Senegal Is Fifth West African Nation Hit With Ebola

A Guinean student in the Senegalese capital of Dakar has tested positive for the deadly disease. David Greene talks to Krista Larson, West Africa correspondent for the Associated Press.

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A fifth country in West Africa is now confronting the Ebola virus. It's Senegal. At a hospital in that country's capital, Dakar, a 21-year-old student tested positive for the virus. The student is from Guinea, 1 of the 4 other countries already dealing with an outbreak.

Now a dangerous waiting game begins to see if the virus has spread to other people in Senegal and if so, to how many. Already the World Health Organization is calling the first confirmed case in Senegal, quote, "a top priority emergency." And let's talk about this now with Krista Larson of the Associated Press. She is in Senegal's capital, Dakar. Krista, good morning.

KRISTA LARSON: Good morning.

GREENE: So tell me what we know about this student and his condition.

LARSON: What we have heard from the World Health Organization authorities is that he apparently arrived in Senegal on August 20, the day before Senegal closed its land border with Guinea. He apparently had had several relatives who had been sickened with Ebola. He was in the country for about three days before he sought medical treatment. It took a few more days before he ended up in quarantine isolation.

GREENE: How's he doing?

LARSON: Our understanding is that his condition has improved and that he's quite stable at the moment. Of course information is limited, but all indications are at this point that it's an isolated case and that if they're able to track down and observe the other people, we should see a situation more like the one in Nigeria where it's been fairly contained to people who have had direct contact with either the patient or his immediate health care providers.

GREENE: You say track down other people. I'm just doing the math here; you normally have to wait 21 days to see if symptoms show up in other people...

LARSON: Right.

GREENE: ...So we're still at the point now where they are trying to track down people he might've come in contact with?

LARSON: Yes, at this point, it's our understanding they believe that they have reached each of the individuals who had direct contact with him at the health care clinic and at the hospital. It's not clear whether they were been able to locate all of his fellow passengers in transit from Guinea to Senegal and anyone he may have interacted with outside his immediate family during the several days he spent in a Dakar suburb.

GREENE: You mention Nigeria. That's a country where there's a lot of fear that someone, you know, brought the virus, was confirmed, an air traveler. And so far it appears that that country was able to contain this. Is that the best hope right now for Senegal? Is there some optimism that this is not going to become a huge outbreak?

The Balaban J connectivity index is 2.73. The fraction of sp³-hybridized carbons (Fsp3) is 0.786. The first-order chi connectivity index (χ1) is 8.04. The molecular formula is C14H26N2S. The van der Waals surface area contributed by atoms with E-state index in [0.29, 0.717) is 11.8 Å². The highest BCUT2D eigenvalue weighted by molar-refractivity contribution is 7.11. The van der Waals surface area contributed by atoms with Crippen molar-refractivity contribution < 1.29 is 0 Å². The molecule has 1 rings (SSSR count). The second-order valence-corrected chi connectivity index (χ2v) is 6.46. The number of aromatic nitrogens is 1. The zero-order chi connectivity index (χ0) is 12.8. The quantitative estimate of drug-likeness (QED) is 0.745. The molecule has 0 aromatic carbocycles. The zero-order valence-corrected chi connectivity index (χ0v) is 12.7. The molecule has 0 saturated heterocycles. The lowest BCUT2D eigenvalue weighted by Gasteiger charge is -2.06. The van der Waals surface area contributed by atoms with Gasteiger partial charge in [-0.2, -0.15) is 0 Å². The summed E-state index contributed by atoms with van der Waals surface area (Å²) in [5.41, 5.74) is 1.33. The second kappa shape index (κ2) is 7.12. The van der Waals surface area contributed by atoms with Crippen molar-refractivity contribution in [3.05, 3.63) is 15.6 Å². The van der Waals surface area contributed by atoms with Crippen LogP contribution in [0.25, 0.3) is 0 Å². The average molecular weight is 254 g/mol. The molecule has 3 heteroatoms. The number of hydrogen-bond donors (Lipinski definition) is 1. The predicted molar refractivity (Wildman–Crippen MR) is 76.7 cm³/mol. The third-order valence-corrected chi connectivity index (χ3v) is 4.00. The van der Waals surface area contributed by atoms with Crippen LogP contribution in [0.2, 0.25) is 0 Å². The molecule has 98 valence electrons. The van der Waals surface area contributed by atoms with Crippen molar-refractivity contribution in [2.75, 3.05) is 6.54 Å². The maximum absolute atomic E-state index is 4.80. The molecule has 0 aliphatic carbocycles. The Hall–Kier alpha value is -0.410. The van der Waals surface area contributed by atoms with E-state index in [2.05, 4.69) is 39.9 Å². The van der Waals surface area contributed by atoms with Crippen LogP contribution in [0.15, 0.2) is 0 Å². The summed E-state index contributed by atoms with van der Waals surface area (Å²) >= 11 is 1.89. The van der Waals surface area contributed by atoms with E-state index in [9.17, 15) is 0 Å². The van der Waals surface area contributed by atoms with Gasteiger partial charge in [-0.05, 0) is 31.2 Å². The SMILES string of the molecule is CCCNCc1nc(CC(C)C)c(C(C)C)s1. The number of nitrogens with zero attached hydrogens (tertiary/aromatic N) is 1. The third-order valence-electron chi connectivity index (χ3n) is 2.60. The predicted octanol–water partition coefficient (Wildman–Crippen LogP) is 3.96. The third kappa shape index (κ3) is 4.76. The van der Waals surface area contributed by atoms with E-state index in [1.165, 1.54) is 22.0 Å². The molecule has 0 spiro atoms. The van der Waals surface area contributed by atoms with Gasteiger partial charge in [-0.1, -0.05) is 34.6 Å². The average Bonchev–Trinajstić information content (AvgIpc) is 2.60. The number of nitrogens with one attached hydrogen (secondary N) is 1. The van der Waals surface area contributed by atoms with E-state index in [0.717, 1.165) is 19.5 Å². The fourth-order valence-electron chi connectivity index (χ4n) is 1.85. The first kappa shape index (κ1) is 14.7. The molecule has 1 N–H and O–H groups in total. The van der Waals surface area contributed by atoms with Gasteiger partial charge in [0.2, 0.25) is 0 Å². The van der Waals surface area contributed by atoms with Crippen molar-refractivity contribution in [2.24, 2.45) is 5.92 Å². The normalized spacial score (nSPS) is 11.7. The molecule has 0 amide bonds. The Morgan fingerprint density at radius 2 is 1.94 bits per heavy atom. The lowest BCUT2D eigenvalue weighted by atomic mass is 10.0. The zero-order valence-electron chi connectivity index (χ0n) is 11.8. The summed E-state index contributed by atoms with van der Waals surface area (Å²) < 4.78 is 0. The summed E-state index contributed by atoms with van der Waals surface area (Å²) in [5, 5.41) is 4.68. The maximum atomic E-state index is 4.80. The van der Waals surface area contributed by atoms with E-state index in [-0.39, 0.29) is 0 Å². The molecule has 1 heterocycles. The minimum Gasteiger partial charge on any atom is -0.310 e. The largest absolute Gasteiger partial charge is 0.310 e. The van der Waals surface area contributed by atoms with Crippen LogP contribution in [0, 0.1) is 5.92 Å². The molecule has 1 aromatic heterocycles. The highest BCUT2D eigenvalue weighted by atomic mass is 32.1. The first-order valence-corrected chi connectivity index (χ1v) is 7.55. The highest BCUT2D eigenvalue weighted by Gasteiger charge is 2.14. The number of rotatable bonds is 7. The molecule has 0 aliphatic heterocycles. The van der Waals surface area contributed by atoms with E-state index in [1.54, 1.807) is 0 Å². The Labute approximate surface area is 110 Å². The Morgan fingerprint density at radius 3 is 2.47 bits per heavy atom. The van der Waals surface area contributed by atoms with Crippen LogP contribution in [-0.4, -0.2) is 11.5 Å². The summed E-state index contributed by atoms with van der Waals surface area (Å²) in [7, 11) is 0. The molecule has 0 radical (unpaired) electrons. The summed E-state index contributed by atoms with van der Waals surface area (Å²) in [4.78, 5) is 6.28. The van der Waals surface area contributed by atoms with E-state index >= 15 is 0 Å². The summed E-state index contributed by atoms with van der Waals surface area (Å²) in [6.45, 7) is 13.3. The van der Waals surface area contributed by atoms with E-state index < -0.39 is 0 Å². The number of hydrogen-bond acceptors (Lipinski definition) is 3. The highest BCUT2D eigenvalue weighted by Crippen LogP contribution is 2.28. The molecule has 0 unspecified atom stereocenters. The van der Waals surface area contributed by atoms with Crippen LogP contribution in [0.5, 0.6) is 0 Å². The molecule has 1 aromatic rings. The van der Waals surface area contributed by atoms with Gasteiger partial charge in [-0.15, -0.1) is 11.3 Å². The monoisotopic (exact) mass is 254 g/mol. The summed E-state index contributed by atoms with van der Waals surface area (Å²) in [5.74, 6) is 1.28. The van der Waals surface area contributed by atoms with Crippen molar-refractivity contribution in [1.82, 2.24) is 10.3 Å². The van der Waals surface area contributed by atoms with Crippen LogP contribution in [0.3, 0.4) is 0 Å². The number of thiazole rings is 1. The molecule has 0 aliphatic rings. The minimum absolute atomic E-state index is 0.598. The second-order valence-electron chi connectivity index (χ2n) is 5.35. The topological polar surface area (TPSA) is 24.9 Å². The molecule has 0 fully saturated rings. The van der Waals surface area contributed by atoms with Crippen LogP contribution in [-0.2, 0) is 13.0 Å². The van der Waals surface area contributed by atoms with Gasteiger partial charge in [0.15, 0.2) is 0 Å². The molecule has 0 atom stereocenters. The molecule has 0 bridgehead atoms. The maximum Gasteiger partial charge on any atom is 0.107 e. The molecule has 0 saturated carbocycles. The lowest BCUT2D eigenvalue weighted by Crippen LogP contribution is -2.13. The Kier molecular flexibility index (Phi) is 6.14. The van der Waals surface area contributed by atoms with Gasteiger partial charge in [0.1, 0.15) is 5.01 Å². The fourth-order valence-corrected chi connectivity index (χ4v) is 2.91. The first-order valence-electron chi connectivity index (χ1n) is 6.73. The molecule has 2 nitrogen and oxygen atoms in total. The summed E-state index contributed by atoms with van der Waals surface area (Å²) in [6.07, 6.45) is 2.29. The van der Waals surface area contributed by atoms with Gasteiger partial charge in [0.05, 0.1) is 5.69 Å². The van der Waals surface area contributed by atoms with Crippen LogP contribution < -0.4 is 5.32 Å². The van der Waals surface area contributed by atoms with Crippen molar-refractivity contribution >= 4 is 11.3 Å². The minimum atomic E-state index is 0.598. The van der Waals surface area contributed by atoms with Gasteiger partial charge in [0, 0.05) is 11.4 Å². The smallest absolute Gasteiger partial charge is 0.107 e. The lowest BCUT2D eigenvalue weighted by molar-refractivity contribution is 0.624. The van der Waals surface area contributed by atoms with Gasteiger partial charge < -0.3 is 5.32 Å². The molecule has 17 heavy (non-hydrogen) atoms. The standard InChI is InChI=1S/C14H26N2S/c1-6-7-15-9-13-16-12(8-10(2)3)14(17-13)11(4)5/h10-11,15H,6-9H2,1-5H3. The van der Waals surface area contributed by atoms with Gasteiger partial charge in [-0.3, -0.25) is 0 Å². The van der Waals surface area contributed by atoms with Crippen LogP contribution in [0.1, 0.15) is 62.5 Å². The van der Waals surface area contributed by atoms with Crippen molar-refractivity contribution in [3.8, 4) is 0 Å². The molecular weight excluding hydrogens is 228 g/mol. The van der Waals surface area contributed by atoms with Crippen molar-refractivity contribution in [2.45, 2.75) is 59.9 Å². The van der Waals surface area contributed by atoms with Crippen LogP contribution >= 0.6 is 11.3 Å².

LARSON: I think there is a lot of optimism because the health care infrastructure in Senegal is much superior to that of health care facilities in some of the other countries we've seen affected. Clearly the fact that this young man was here for several days before he was put into isolation is worrisome. But they do have the resources and put a substantial effort into finding these individuals. The best-case scenario of this is that it will be limited.

GREENE: You say optimism in general; I just wondered how people you speak to are reacting to this. In other countries, we saw a lot of fear, a lot of rumors about how this virus could or could not be spread, sort of treatments that may or may not work. Is that starting there already?

LARSON: Well, I think the Senegalese have been closely watching what's been happening in neighboring nations. There's been a certain sense of fear, inevitability that it could come here from Guinea because of the shared border. People here are fairly well-educated about how it spreads, but there is still a fair degree of alarm, particularly among people who take public transport and are in close proximity to other people. The virus, as we know, is only spread through direct contact with bodily fluids, but there is of course a fair amount of apprehension just given the gruesome nature of the disease and its high fatality rate.

GREENE: Why is the World Health Organization already calling this a top priority emergency? That sounds very ominous.

LARSON: Well, Senegal is a regional hub for all kinds of things, including transport. And I think the fear is that if it comes here, that it could become further entrenched and spread both within the region and possibly abroad. Certainly they're trying to limit the number of countries that are affected, and the appearance of a case in the fifth country is obviously quite worrisome.

GREENE: All right, we've been speaking to Krista Larson; she is the West Africa correspondent for the Associated Press, talking about a confirmed case of Ebola in Senegal. The fifth country in West Africa where the virus has shown up. Krista, thanks very much.

LARSON: Thank you.

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